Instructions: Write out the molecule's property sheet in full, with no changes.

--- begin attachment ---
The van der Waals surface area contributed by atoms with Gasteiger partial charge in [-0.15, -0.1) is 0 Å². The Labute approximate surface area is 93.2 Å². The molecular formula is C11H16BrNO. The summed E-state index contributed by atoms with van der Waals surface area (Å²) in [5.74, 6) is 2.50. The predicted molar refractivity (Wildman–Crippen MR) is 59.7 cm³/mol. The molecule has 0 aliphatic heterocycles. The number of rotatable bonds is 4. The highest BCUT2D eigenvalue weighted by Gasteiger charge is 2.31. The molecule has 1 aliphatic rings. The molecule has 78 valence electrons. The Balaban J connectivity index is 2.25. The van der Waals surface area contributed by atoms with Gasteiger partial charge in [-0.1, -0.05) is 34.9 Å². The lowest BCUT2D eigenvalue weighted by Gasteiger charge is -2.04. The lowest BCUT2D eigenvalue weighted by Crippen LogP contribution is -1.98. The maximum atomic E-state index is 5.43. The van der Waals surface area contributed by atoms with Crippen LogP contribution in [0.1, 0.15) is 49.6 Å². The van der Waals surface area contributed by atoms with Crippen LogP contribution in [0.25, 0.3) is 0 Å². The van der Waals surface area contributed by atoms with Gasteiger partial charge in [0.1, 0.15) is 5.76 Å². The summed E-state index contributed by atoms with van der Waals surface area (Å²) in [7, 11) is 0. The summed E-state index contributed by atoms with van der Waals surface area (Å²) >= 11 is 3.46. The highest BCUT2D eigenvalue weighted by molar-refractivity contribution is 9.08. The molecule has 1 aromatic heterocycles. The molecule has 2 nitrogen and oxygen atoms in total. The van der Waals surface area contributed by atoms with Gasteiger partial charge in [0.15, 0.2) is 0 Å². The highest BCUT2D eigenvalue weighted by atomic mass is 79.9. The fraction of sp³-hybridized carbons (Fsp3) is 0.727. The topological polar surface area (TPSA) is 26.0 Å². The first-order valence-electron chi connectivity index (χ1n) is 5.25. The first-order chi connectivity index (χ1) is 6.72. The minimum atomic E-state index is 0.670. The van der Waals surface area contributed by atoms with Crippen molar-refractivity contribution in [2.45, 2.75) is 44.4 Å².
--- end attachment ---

The van der Waals surface area contributed by atoms with Gasteiger partial charge in [-0.15, -0.1) is 0 Å². The Labute approximate surface area is 93.2 Å². The molecular formula is C11H16BrNO. The summed E-state index contributed by atoms with van der Waals surface area (Å²) in [5.74, 6) is 2.50. The predicted molar refractivity (Wildman–Crippen MR) is 59.7 cm³/mol. The molecule has 0 aliphatic heterocycles. The number of rotatable bonds is 4. The highest BCUT2D eigenvalue weighted by Gasteiger charge is 2.31. The molecule has 1 aliphatic rings. The molecule has 78 valence electrons. The Balaban J connectivity index is 2.25. The van der Waals surface area contributed by atoms with Gasteiger partial charge in [-0.1, -0.05) is 34.9 Å². The lowest BCUT2D eigenvalue weighted by Gasteiger charge is -2.04. The lowest BCUT2D eigenvalue weighted by Crippen LogP contribution is -1.98. The maximum atomic E-state index is 5.43. The van der Waals surface area contributed by atoms with Crippen LogP contribution in [0.1, 0.15) is 49.6 Å². The van der Waals surface area contributed by atoms with Crippen LogP contribution in [0.25, 0.3) is 0 Å². The van der Waals surface area contributed by atoms with Gasteiger partial charge in [0.1, 0.15) is 5.76 Å². The summed E-state index contributed by atoms with van der Waals surface area (Å²) in [7, 11) is 0. The summed E-state index contributed by atoms with van der Waals surface area (Å²) >= 11 is 3.46. The highest BCUT2D eigenvalue weighted by molar-refractivity contribution is 9.08. The molecule has 1 aromatic heterocycles. The molecule has 2 nitrogen and oxygen atoms in total. The van der Waals surface area contributed by atoms with Gasteiger partial charge in [0.15, 0.2) is 0 Å². The highest BCUT2D eigenvalue weighted by atomic mass is 79.9. The fraction of sp³-hybridized carbons (Fsp3) is 0.727. The topological polar surface area (TPSA) is 26.0 Å². The first-order valence-electron chi connectivity index (χ1n) is 5.25. The first-order chi connectivity index (χ1) is 6.72. The minimum atomic E-state index is 0.670. The van der Waals surface area contributed by atoms with Crippen molar-refractivity contribution in [2.45, 2.75) is 44.4 Å².